Pacific Victory: Tarawa to Okinawa 1943-1945
- Publish Date: 2005-04-21
- Binding: Hardcover
- Author: Derrick Wright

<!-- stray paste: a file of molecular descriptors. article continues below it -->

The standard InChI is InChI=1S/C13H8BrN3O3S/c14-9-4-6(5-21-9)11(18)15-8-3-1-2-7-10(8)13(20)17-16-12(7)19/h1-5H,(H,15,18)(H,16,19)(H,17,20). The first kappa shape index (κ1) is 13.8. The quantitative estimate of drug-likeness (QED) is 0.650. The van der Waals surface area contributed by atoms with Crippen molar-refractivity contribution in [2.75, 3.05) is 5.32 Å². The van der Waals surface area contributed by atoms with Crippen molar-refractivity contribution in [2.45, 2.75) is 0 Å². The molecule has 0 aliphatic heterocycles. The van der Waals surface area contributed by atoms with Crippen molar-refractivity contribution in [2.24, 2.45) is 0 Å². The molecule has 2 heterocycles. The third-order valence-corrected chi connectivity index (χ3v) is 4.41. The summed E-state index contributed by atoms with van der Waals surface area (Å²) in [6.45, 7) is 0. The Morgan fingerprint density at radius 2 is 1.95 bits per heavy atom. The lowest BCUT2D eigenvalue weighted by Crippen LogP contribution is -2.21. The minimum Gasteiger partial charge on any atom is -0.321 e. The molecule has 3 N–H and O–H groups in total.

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The American 'island-hopping' campaign in the Pacific during the Second World War was a crucial factor in the eventual defeat of Japan in 1945. The assault and capture of these seemingly unimportant islands meant US bombers and their fighter escorts could now reach mainland Japan, eventually crippling Japan's war economy. In November 1943, Tarawa tested the doctrine of seaborne assault to the limit in a 76-hour battle in which Marines waded ashore from the surrounding reefs in the face of murderous enemy fire. Peleliu in September 1944 was the 'unknown battle', where a combination of poor planning, dubious leadership and a major change in Japanese defensive strategy turned what was expected to be a three-day battle into one of the most savage battles of the war. Iwo Jima in February 1945 was a titanic struggle that eclipsed all these battles, as three Marine divisions struggled in appalling conditions against an enemy for whom surrender was not an option. That April a massive Marine/Army operation against Okinawa was a foretaste of what could be expected in the proposed assault on the Japanese mainland. These battles were all characterized by savage fighting and heavy casualties on both sides. Employing archive color and black & white photographs, maps and first-hand accounts, the author relates these pivotal battles to the wider struggle against the Japanese in the Pacific.